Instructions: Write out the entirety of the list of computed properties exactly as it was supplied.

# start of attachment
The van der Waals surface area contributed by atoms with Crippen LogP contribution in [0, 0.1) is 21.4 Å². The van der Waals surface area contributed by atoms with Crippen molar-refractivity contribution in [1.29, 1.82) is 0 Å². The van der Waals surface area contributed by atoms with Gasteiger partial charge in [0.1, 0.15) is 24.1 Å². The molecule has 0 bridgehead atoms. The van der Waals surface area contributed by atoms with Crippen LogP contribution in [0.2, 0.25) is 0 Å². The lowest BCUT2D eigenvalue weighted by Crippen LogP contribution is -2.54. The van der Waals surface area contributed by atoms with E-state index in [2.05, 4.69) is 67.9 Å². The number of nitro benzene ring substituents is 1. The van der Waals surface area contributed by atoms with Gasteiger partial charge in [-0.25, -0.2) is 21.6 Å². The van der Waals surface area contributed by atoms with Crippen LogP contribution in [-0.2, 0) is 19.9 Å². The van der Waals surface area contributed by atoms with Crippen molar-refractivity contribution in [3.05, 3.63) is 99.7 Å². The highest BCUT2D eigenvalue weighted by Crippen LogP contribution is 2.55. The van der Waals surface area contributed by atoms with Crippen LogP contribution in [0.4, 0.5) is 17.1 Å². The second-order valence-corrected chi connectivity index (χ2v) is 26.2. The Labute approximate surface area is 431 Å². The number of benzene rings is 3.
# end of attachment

The van der Waals surface area contributed by atoms with Crippen LogP contribution in [0, 0.1) is 21.4 Å². The van der Waals surface area contributed by atoms with Crippen molar-refractivity contribution in [1.29, 1.82) is 0 Å². The van der Waals surface area contributed by atoms with Gasteiger partial charge in [0.1, 0.15) is 24.1 Å². The molecule has 0 bridgehead atoms. The van der Waals surface area contributed by atoms with Crippen LogP contribution in [0.2, 0.25) is 0 Å². The lowest BCUT2D eigenvalue weighted by Crippen LogP contribution is -2.54. The van der Waals surface area contributed by atoms with E-state index in [2.05, 4.69) is 67.9 Å². The number of nitro benzene ring substituents is 1. The van der Waals surface area contributed by atoms with Gasteiger partial charge in [-0.25, -0.2) is 21.6 Å². The van der Waals surface area contributed by atoms with Crippen LogP contribution in [-0.2, 0) is 19.9 Å². The van der Waals surface area contributed by atoms with Crippen molar-refractivity contribution in [3.05, 3.63) is 99.7 Å². The highest BCUT2D eigenvalue weighted by Crippen LogP contribution is 2.55. The van der Waals surface area contributed by atoms with Crippen LogP contribution in [0.4, 0.5) is 17.1 Å². The second-order valence-corrected chi connectivity index (χ2v) is 26.2. The Labute approximate surface area is 431 Å². The number of benzene rings is 3.